4. Blessing of the Animals: At some point in the year, perhaps around St. Francis Day (October 2), have a Blessing of the Animals service. Some congregations do it with the pets of members of the congregation. Others bring in animals from nearby zoos or police horses or other animals to which they may have access. The Blessing of the Animals is an opportunity to hold the service in an outdoor location (on church property or another public area) and to invite the local community to participate. See for different services of blessing. Be sure to bless the human animals also so as not to set us off from otherkind and as a way to celebrate our solidarity in Earth Community.

5.Celebrate Creation in All Seasons of the Church Year: There are lectionary lessons and themes throughout the church year when it would be appropriate to devote the entire service around creation themes. As you plan worship for a season, keep this possibility in mind. See and

6. Celebrate with the seasons of the natural world. A Watered Garden: Christian Worship and Earth's Ecology (Fortress Press, 2011), by Ben Stewart. Watered Garden begins with the classic, ecumenically held patterns of Christian worship and explores them for their deep connections to ecological wisdom, for their sacramental approaches to creation, and for a renewed relationship to the earth now itself in need of God's healing. This book is written especially for North Americans: people who live in a specific ecological region, and who play a particular role in the world's ecology. And of course it is written for Christians, especially those who are part of the Lutheran movement.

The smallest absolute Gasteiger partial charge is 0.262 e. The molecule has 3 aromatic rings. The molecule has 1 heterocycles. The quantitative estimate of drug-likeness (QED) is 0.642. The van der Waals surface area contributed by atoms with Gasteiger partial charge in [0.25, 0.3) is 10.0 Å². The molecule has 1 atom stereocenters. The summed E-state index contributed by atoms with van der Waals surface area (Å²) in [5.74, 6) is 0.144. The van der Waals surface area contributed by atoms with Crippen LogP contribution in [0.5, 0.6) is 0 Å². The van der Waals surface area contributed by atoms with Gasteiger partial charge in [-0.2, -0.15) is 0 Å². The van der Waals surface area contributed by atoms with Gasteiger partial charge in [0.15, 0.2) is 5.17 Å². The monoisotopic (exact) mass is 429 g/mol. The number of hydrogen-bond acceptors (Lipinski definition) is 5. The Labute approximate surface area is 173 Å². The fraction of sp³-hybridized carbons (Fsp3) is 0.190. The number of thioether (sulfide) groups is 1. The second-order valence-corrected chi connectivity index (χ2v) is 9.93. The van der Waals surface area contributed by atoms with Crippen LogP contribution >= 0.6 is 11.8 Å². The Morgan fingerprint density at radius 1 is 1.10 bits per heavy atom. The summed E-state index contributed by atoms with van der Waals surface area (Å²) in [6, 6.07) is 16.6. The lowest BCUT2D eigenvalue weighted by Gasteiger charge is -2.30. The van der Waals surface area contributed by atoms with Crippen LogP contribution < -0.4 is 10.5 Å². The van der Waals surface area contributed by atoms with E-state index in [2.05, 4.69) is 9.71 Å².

C. Celebrate key worship services to observe national commemoration days.

1. Earth Day/Week: Observe Earth Day on a Sunday near April 22, along with special worship services or educational programs throughout the week. Many churches hold adult forums, outdoor worship services, habitat restoration projects, and opportunities for members to commit themselves to earth-keeping disciplines in their homes and work places. There are worship materials for each Earth Day at the Creation Justice Ministries website, with educational resources and ideas for action. You will also find an archive of worship and educational materials from previous years: and